Buck, if that still doesn't make sense, then I give up.
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Old 06-27-2009, 10:45 PM   #22
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Re: Nihonjinron

Way too much philosophizing.

David
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Old 06-28-2009, 12:45 AM   #23
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Re: Nihonjinron

Being fair and open minded, I think there are positive things about Nihonjinron for the Japanese as a nation and a people. It pulls people together possibly keeping them from becoming a third world country. Provides a goal, and that kind of stuff.

I doesn't bother me what the Japanese think of themselves, but thinking highly has created a nation whose people are educated and all that. They have developed a strong sense of themselves and have achieved so much in a litttle time. Japane is a modern nation affording its people human rights, and stuff like that. Because of Nihonjinron.

Whether or not I am guilty of falicies in my arguement, Mary, keep in mind I am not arguing. I am observing and providing personal information on the subject.

I think people often don't see the big picture and get hung up seeing things only through a narrow or surface view.

We as humans work really hard to stick with the familiar and when outside of that we make it familiar and comfortable to us. To have things around us fit into our comfort zone, because we can't seem to function otherwise.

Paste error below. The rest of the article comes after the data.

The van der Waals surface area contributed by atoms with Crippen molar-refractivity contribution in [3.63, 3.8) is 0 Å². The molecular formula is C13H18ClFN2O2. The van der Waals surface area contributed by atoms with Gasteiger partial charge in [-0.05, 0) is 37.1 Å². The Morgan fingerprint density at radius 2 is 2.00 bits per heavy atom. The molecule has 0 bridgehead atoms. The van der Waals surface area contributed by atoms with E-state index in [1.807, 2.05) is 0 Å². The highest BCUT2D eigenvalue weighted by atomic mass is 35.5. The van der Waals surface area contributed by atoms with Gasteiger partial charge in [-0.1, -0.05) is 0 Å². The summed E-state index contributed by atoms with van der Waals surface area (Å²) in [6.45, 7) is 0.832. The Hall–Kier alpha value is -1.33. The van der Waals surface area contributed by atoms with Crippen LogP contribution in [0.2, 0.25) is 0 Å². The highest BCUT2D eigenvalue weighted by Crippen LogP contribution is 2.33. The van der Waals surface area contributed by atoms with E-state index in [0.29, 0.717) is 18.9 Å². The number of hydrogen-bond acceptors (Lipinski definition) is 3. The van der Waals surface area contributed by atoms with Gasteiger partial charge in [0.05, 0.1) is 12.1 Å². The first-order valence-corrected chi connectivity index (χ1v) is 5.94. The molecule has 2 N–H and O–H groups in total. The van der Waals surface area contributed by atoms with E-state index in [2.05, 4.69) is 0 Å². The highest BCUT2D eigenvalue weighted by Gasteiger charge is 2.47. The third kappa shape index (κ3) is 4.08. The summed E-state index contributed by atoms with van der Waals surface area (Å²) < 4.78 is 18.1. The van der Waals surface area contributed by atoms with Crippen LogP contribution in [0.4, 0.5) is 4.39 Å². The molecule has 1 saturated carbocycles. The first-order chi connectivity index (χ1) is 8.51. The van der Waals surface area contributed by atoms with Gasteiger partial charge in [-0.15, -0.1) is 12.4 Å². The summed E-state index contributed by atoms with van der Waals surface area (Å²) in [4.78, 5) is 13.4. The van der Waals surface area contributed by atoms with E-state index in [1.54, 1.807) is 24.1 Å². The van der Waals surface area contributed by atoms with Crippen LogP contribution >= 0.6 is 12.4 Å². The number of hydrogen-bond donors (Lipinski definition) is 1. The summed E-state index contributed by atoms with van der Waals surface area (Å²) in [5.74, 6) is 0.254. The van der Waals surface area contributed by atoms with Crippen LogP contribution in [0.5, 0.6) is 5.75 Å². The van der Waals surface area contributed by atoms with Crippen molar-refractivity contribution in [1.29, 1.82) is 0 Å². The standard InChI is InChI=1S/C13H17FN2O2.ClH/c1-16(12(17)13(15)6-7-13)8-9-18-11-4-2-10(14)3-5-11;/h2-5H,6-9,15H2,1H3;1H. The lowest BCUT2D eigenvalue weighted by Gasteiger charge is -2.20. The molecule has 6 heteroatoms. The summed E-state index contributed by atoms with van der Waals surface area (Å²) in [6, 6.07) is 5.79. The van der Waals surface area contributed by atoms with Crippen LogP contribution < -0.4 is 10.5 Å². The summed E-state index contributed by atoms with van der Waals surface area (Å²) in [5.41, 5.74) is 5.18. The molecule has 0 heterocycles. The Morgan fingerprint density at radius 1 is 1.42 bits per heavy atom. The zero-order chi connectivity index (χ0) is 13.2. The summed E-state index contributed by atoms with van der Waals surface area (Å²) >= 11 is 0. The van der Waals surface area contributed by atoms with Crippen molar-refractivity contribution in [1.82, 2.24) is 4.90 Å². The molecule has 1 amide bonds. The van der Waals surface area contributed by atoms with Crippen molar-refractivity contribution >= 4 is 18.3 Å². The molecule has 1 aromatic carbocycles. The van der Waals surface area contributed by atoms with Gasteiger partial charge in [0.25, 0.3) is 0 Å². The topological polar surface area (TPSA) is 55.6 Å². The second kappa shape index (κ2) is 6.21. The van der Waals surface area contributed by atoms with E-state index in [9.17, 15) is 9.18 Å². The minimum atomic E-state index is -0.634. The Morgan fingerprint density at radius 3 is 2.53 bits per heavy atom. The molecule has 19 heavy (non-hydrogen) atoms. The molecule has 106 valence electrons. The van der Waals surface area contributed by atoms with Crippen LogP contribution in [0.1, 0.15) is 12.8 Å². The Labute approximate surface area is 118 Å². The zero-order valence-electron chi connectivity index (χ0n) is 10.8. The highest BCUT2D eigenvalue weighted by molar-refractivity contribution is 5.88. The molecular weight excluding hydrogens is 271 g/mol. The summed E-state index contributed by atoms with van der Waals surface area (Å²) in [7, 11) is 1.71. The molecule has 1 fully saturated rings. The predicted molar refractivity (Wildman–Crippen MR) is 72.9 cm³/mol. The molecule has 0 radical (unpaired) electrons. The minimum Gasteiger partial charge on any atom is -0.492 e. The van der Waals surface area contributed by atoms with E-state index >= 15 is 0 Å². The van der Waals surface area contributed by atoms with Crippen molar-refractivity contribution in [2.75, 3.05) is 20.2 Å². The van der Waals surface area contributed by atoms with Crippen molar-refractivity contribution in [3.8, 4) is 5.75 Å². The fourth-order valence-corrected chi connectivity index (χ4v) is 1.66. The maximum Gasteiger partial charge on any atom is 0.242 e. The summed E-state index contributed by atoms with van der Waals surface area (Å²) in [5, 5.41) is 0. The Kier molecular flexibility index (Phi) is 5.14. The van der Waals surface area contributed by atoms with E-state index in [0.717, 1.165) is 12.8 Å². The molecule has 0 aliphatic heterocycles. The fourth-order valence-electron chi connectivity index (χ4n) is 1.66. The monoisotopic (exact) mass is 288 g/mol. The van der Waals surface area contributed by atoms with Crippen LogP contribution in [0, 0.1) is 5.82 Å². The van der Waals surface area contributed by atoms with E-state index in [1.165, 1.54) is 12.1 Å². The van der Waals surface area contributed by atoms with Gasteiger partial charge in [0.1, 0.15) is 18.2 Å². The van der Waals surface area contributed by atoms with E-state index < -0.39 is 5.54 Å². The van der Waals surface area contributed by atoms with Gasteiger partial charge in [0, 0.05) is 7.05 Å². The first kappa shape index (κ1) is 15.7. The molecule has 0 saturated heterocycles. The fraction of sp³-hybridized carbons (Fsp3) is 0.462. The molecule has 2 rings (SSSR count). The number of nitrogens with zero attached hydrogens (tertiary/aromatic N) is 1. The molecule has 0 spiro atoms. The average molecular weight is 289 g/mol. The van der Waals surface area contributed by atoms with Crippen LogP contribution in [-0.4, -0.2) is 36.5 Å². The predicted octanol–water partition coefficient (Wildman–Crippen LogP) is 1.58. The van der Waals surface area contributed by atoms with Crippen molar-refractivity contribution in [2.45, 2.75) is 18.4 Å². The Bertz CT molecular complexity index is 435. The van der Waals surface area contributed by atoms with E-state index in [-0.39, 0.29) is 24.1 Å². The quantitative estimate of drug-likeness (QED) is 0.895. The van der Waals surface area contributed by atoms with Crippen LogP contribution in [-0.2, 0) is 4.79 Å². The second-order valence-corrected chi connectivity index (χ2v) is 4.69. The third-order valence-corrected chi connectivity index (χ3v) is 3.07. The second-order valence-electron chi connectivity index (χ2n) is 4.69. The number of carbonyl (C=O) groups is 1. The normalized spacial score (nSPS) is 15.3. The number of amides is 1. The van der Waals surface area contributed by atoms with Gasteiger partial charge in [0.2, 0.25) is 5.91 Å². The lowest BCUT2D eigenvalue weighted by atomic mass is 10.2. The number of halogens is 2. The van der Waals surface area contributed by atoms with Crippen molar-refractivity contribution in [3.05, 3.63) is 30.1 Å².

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Old 06-28-2009, 07:34 AM   #24
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Re: Nihonjinron

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Philip Burgess wrote: View Post
I doesn't bother me what the Japanese think of themselves, but thinking highly has created a nation whose people are educated and all that. They have developed a strong sense of themselves and have achieved so much in a litttle time. Japane is a modern nation affording its people human rights, and stuff like that. Because of Nihonjinron.

Whether or not I am guilty of falicies in my arguement, Mary, keep in mind I am not arguing. I am observing and providing personal information on the subject.
Buck, "the Japanese" don't think anything. They are not a monolithic entity with a single hive mind. Do you agree or disagree with that?
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Old 06-28-2009, 09:22 AM   #25
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Re: Nihonjinron

Mary, I am confused with your posts. It seems like you are talking to someone else about something else and addressing it to me. With that in mind, I really can't respond because I am not saying or thinking that. I think you are not understanding the thread very well.

All the advice I can give is to try and go back through the thread and re-read it- to get the main idea. Once you've got the main idea / the big picture then comment on that. That might help. I hope that helps. If you need more help I will be happy to try.

Last edited by Buck : 06-28-2009 at 09:27 AM.